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New Home Prices in July Outpace 2019

Originally posted by Globe Street | Kelsee Marie Borland

Home prices in newly built communities are outpacing pricing trends from 2019. According to data from Zonda, 56% of new home communities raised prices in July, while only 39% of new home communities increased pricing in July 2019. Phoenix, Denver, Las Vegas, Sacramento and Riverside are epicenters for new home construction an increased pricing.

“The price increases, especially in the new home market come from the puzzle that the industry was facing pre-pandemic, which is that there are no homes for sale. That has only gotten worse during the pandemic,” Ali Wolf, chief economist at Zonda, tells GlobeSt.com. “If a buyer is looking to take advantage of rates today, there are very few options, especially if they are selective about location.”

The pandemic has actually helped to fuel home sales. It has given many people flexibility to move further away from their jobs, but the pandemic has also helped many people save for a down payment, particularly in more affordable markets. “When people are deciding if they should rent or own, they are generally just looking at the monthly payment,” says Wolf. “In a lot of cases, the monthly payment comes our to be close, if you are looking at rent versus own. The unique thing today is that consumers have been saving money. That is important because if you look at the rent-versus-own equation and you see that the costs are about the same, you still have to come up with closing costs and a down payment. Those are the two things that have held people back from buying homes. The pandemic, however, has changed where we can spend our money, and a lot of people have saved more money than they ever have in their life. That has allowed people to put money toward a down payment and the low mortgage rates are keeping the monthly payment within a reasonable level as well.”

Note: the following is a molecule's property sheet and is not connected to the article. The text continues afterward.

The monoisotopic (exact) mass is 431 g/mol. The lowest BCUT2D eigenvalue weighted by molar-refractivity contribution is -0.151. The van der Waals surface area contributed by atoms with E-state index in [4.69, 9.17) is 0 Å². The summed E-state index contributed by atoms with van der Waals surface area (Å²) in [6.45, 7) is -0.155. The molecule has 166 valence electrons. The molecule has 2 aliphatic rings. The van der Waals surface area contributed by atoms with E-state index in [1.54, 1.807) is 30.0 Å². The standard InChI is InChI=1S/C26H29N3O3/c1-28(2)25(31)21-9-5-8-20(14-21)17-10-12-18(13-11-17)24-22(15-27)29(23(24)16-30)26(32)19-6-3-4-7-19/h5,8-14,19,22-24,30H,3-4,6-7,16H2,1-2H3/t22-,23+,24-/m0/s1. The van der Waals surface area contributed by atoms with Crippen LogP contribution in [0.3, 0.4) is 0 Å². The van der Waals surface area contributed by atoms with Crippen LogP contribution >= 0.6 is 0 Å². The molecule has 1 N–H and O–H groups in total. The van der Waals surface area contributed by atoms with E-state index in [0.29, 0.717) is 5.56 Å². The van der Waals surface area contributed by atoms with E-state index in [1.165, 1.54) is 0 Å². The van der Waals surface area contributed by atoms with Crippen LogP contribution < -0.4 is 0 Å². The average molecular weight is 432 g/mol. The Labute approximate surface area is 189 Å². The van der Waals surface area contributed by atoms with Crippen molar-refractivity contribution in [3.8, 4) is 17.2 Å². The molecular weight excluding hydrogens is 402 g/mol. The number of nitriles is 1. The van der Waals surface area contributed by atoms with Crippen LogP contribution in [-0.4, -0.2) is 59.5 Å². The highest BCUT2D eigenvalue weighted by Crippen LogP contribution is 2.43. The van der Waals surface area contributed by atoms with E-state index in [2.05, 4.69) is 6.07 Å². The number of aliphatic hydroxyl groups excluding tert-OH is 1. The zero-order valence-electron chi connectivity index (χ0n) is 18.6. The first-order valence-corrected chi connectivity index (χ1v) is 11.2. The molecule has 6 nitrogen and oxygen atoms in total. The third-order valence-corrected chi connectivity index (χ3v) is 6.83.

Many of these markets were already seeing inward migration, and the pandemic has accelerated the trend. “Las Vegas and Phoenix have always enjoyed positive in-migration from people in California. During the pandemic, that has been exacerbated for a few reasons,” says Wolf. “First, today, people that want to move don’t want to get on a plane. If you are in California, you are in a five-to-six hour drive from these locations. California buyers also have a lot of equity in their homes to buy more space in these markets. People that can work from anywhere can now get a four-or-five bedroom. It is a big move that is largely related to space.”

Price decreases in major markets like California won’t necessarily reverse the trend. “If prices flatten, supply increases and rates stay low, then people may be less likely to leave because the market dynamics look better for them,” says Wolf. “If home prices come down a lot, then that creates a whole new set of problems, not just for people migrating but also because it could mean that people are going to start losing equity into their homes and consumer confidence could start to unravel. That is really the worst-case scenario. At that point, we are asking, what does this mean for the economy?”

Originally posted by Globe Street | Kelsee Marie Borland

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